Friday, April 15, 2022

Literary Sewing Circle: Premeditated Myrtle Book Talk!


We have jumped right into the Spring 2022 Literary Sewing Circle round! Today's the day for some beginning book talk! How are you doing with the book? Have you started it yet? Finished it? Do you have any reactions you'd like to share? 

Here are a few questions to ponder today and for the next while -- whether you have begun reading, or you've only read blurbs & author interviews so far and still have something to say, join in! Although there might be a few spoilers in the questions and discussion below so if you haven't got too far yet you might want to come back to this post.

I'll add some of my own thoughts and you can reply to them or add your own impressions. If you want to hear other takes on a part of the book that you are curious about, leave your own questions in the comments, too. 

If you decided to pick up this book and read it for this round, why? Do you usually read children's/middle  grade books like this one, or is this a new genre for you? 

I read a lot of everything in my day job (librarian) and so have read a number of juvenile books - I used to be a children's librarian way back in the beginning of my work life. Lately I read more of the ones in the genres I'm interested in, which just happens to include classic mysteries. I enjoy the different levels in books like this, and have found some amazing stories.

What do you think of the relationships in this book? Are the characters realistic? Relatable? 

I think that the characters are really what makes this series work. The relationship between Myrtle and Miss Judson is such a wonderful one, with both support for Myrtle's curiosity and some adult guidance as well. She has a strong relationship with her father though it's a bit more Victorian in the sense that he is not always available to her. Even her prickly relationship with her Aunt Helena is interesting, and it's certainly believable that she would resent the bossiness and condescension she feels from her aunt. 

Where do you think Myrtle falls in the history of girl sleuths? How does she compare to other young sleuths of literature?

I think she's a great addition to the roster of girl sleuths! So many of them seem to be right at this age; moving from childhood into their own place in the world, and so consumed with curiosity about the world. Plus, they are clever and not yet afraid to show that cleverness. Also, because of her age, she's intelligent and curious but also a bit impulsive and inexperienced, which makes for a lot of drama. Myrtle reminds me of Flavia de Luce in many ways, another character (and series) that I loved, even if Flavia is operating 60 years after Myrtle is.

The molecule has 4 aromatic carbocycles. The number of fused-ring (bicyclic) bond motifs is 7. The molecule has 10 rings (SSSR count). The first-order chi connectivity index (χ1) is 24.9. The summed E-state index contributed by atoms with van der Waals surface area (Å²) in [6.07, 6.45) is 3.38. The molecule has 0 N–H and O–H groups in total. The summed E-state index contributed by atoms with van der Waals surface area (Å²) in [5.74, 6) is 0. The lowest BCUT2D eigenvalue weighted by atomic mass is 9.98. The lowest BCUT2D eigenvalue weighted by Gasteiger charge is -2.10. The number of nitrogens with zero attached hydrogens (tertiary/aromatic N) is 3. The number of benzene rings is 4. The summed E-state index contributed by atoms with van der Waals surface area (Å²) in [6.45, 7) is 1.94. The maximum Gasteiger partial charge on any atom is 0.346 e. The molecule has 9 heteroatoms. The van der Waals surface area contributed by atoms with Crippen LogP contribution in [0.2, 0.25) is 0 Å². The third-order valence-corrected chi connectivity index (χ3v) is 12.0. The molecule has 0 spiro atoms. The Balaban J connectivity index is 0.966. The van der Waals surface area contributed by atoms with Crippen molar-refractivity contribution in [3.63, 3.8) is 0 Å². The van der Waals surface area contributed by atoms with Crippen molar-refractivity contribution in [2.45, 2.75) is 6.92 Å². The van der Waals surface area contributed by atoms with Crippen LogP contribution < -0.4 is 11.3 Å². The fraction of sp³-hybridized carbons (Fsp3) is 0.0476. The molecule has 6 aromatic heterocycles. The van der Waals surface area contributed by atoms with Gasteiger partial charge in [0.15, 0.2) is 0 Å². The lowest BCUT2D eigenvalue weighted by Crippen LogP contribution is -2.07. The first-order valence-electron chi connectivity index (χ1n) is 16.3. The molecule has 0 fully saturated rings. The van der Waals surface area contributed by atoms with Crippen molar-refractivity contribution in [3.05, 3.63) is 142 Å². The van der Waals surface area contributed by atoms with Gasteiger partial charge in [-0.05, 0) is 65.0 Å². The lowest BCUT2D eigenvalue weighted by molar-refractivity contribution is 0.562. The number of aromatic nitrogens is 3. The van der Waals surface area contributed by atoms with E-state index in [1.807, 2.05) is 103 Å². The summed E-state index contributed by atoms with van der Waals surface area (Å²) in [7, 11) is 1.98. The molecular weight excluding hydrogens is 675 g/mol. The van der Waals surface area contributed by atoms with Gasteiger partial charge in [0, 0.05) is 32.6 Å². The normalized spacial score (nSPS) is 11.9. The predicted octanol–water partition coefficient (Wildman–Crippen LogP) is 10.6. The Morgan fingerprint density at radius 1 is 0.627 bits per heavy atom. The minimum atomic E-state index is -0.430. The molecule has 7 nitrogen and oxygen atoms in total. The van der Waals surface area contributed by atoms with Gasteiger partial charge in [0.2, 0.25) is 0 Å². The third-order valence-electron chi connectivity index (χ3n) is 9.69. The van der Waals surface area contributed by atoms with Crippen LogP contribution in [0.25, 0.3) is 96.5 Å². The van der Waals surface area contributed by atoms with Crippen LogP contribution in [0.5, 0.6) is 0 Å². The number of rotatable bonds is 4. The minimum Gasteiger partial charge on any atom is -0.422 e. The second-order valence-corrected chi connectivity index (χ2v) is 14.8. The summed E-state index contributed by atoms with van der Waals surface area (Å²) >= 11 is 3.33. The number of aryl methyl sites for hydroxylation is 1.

Do you like the style of the book? The footnotes? Do you feel that the narrative style reflects the setting?

I feel that the author has captured the feel of the Victorian setting perfectly, while making it readable for modern juvenile readers. The style (especially the footnotes) entertained me a lot, but then I'm a sucker for amusing footnotes. I think she's included just enough detail to make the setting convincing and complex, while also not overwhelming a reader with too much of anything - the plot still engages and the characters are real and vibrant.

Is there anything specific  in the book that has sparked an idea for a project yet? Are you mulling over any ideas?

Many of the ideas I shared in the last inspiration post are ideas I've considered! I haven't quite decided where to go with my project yet, but lots of novelty fabrics are calling me. We will have to see...


  1. My copy came yesterday, so I jumped right in. As a former elementary school librarian, I used to read middle-grade novels, but not so many anymore. I like well-written middle-grade or YA novels because they can be more straightforward and without the distractions of adult angst, bad language, and gratuitous bad behavior. One of the folks who commented last week wondered about 12-year-old kids and whether they would REALLY be involved in solving mysteries. One of the high school librarians I worked with noticed that while there are many novels featuring middle-grade sleuths, there aren't so many YA murder mysteries solved by teen protagonists. I had the opportunity to discuss this question with a publishers' rep at an ALA Annual Conference one year. She said that the protagonists in mysteries for middle grade readers are frequently the precocious children of detectives or lawyers (like Myrtle), and therefore have unusual access to expert knowledge. Middle grade readers (typically ages 9 to 11 or 12, or slightly younger than the protagonist) are willing and able to suspend disbelief, so the plot convention works. Older readers, having more experience of the world, don't fall for it.